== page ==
Sweet, simple things

“It is the sweet, simple things of life which are the real ones after all,” said Laura Ingalls Wilder.
My latest sewing project has fabric with these words on it. I cherish this quote; the words in it are very grounding for me. When the world moves too fast, it reminds me to slow down for a smidge and look at the simple things.
January has been a heavy calving month for us. When a day or two goes by without new calves, we start to worry we will get slammed with 10 calves the next. So far, the highest has been eight, but with 10 days left in the month and 40 animals due to freshen, we could achieve 10.
There have been multiple days this month where I have had to run to the transition pen after hearing the telltale bellow that says, “Calf is on the way – fast!” Yet, a cow calving unassisted in a cozy straw pen, and unaware of my watchful eyes, is a sight to behold. Watching that wiggling, slimy creature gasp for its first breath is beautiful. The mother, upon realizing what just happened, heaves herself up, does a spin and begins to initiate those sandpapery licks to work the life into her baby. I have seen hundreds of calves born, and those first moments are still sweet to watch. One cannot get more real than viewing new life coming into the world.
This past Friday was an in-service day at school, which meant extra barn help. Peter, Jaime and I had actual lunch at the table with the kids, and it was before 4 p.m.
It is an unspoken rule that whenever we sit around the table to eat a meal together, we go around voicing the things we are grateful for that day.
Our list that day ranged from a farm that brings us together to heat to warm the house. It is always entertaining to hear what the kids are thinking.
After the table had been cleared, Dane, Ira, Oliver – three giggly, smart-talking teenage boys – and Uncle Peter set to playing euchre with Henry and Finley there as eager observers trying to learn the game.
I had my back to them and was up to my elbows in soapy water in the sink as I smiled listening to the joy radiate from their game. What a fun, snowy day bonding experience. They were thrilled to be able to play euchre with Peter. He does a fabulous job of making time for something so simple as a few hours of cards with the kids, knowing the lasting memory it makes and the feeling of importance it shows these kids.     
A year ago, my dear friend Kayla and I, out of concern and love for the older people in our area, decided we should start making breakfast for them twice each month at a local church. The little restaurant in town had closed its doors months earlier, and the crew that had been eating breakfast together for years was left to drive farther to find a gathering spot or, worse, not leave home at all. I watched Grandpa Ike decline when he could not have his lunches and conversations with people during the pandemic and learned how important those connections are as one ages. During chores one night in the barn, I posed the question to Kayla, “Why couldn’t we feed them breakfast?”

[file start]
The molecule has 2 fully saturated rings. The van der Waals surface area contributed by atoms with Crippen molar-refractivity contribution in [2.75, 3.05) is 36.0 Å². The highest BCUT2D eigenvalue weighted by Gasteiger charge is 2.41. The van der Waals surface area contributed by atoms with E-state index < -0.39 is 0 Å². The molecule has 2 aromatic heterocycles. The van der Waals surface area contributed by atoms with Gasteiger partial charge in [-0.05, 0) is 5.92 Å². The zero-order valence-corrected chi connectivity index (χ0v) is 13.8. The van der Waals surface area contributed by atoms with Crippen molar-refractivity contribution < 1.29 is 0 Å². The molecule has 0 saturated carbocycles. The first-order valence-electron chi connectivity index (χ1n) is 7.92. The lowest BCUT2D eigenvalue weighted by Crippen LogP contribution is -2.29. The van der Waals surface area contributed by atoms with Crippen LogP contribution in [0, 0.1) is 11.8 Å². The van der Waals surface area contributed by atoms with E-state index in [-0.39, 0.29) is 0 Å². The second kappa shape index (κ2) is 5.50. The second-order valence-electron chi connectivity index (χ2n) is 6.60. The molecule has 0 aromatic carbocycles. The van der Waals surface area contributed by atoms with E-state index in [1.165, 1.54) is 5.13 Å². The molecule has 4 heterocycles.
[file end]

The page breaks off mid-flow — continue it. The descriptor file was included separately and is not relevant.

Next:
Kayla, because she speaks my crazy language, responded with an emphatic, “Why not?” Thus started our every-other-Friday breakfast venture we lovingly refer to as “Old Folks Breakfast.”
Kayla’s husband, Jason, and our friend and fellow calf feeder Jaime make up our kitchen team of four. Kayla’s children and any others we may recruit for the day become our wait staff. They take orders, deliver plates, wash dishes and are a ray of sunshine for all. Our breakfast guests are always delighted to see children involved. Our menu consists of two main dish options, meat, fruit salad, a muffin choice and is often rounded out by a dessert to celebrate a birthday or anniversary. We all work like a well-oiled machine at this point and love every minute of it.
This breakfast venture is as wonderful and heartwarming a year later as it was the very first time we did it. This generation understands the fragility of life better than many. The majority of our guests are over 70 with one special lady celebrating her 98th birthday this past week at breakfast.
These people were one of my greatest support networks during chemotherapy last summer. Their words were heavy with caring, love and concern. After wearing a bandana most of the time and finally deciding to be bravely bald, many of them commented it was about time I got rid of that thing and that I looked beautiful as I was.
These people are some of my favorites to hang out with. They appreciate the simple things of life. They offer wise cracks and wise words and have the years of life to support both. The volume level when our guests start arriving crescendos like the lunchroom of an elementary school, and it is a beautiful noise. We started with a group of 25 hungry humans last January. We now sometimes we feed over 40. We never know exactly how many to expect. The first time our guests numbered 40, a neighbor had to run home and snatch eggs from under his hens for us to fry quickly.
I am looking forward to another year of the goodness this breakfast brings to my life. I hope your year is filled with sweet and simple things that bring you joy.
    Jacqui and her family milk 800 cows and farm 1,200 acres of crops in the northeastern corner of Vernon County, Wisconsin. Her children, Ira, Dane, Henry and Cora, help her on the farm while her husband, Keith, works on a grain farm. If she’s not in the barn, she’s probably in the kitchen, trailing after little ones or sharing her passion of reading with someone. Her life is best described as organized chaos, and if it wasn’t, she’d be bored


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